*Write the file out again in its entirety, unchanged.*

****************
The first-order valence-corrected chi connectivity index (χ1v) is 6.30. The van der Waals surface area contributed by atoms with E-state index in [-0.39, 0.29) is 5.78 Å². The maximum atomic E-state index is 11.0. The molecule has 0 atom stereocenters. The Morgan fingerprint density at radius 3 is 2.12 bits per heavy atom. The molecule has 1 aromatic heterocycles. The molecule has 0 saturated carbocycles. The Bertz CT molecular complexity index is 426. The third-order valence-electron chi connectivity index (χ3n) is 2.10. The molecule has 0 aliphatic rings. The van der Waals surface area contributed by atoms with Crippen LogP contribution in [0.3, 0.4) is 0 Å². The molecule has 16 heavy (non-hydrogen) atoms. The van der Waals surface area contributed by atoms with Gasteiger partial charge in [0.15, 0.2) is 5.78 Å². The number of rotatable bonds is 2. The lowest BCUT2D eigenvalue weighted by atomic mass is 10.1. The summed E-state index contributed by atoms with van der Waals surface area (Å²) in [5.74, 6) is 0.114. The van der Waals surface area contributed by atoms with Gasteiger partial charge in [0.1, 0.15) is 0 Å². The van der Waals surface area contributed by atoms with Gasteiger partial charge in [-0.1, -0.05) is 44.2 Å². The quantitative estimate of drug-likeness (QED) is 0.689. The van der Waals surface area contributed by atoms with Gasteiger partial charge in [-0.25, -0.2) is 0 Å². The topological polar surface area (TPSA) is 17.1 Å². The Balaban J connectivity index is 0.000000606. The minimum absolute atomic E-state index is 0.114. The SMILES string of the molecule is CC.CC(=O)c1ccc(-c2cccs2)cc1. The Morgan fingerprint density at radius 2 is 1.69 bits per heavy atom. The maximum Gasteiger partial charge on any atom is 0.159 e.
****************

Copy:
The first-order valence-corrected chi connectivity index (χ1v) is 6.30. The van der Waals surface area contributed by atoms with E-state index in [-0.39, 0.29) is 5.78 Å². The maximum atomic E-state index is 11.0. The molecule has 0 atom stereocenters. The Morgan fingerprint density at radius 3 is 2.12 bits per heavy atom. The molecule has 1 aromatic heterocycles. The molecule has 0 saturated carbocycles. The Bertz CT molecular complexity index is 426. The third-order valence-electron chi connectivity index (χ3n) is 2.10. The molecule has 0 aliphatic rings. The van der Waals surface area contributed by atoms with Crippen LogP contribution in [0.3, 0.4) is 0 Å². The molecule has 16 heavy (non-hydrogen) atoms. The van der Waals surface area contributed by atoms with Gasteiger partial charge in [0.15, 0.2) is 5.78 Å². The number of rotatable bonds is 2. The lowest BCUT2D eigenvalue weighted by atomic mass is 10.1. The summed E-state index contributed by atoms with van der Waals surface area (Å²) in [5.74, 6) is 0.114. The van der Waals surface area contributed by atoms with Gasteiger partial charge in [0.1, 0.15) is 0 Å². The van der Waals surface area contributed by atoms with Gasteiger partial charge in [-0.1, -0.05) is 44.2 Å². The quantitative estimate of drug-likeness (QED) is 0.689. The van der Waals surface area contributed by atoms with Gasteiger partial charge in [-0.25, -0.2) is 0 Å². The topological polar surface area (TPSA) is 17.1 Å². The Balaban J connectivity index is 0.000000606. The minimum absolute atomic E-state index is 0.114. The SMILES string of the molecule is CC.CC(=O)c1ccc(-c2cccs2)cc1. The Morgan fingerprint density at radius 2 is 1.69 bits per heavy atom. The maximum Gasteiger partial charge on any atom is 0.159 e.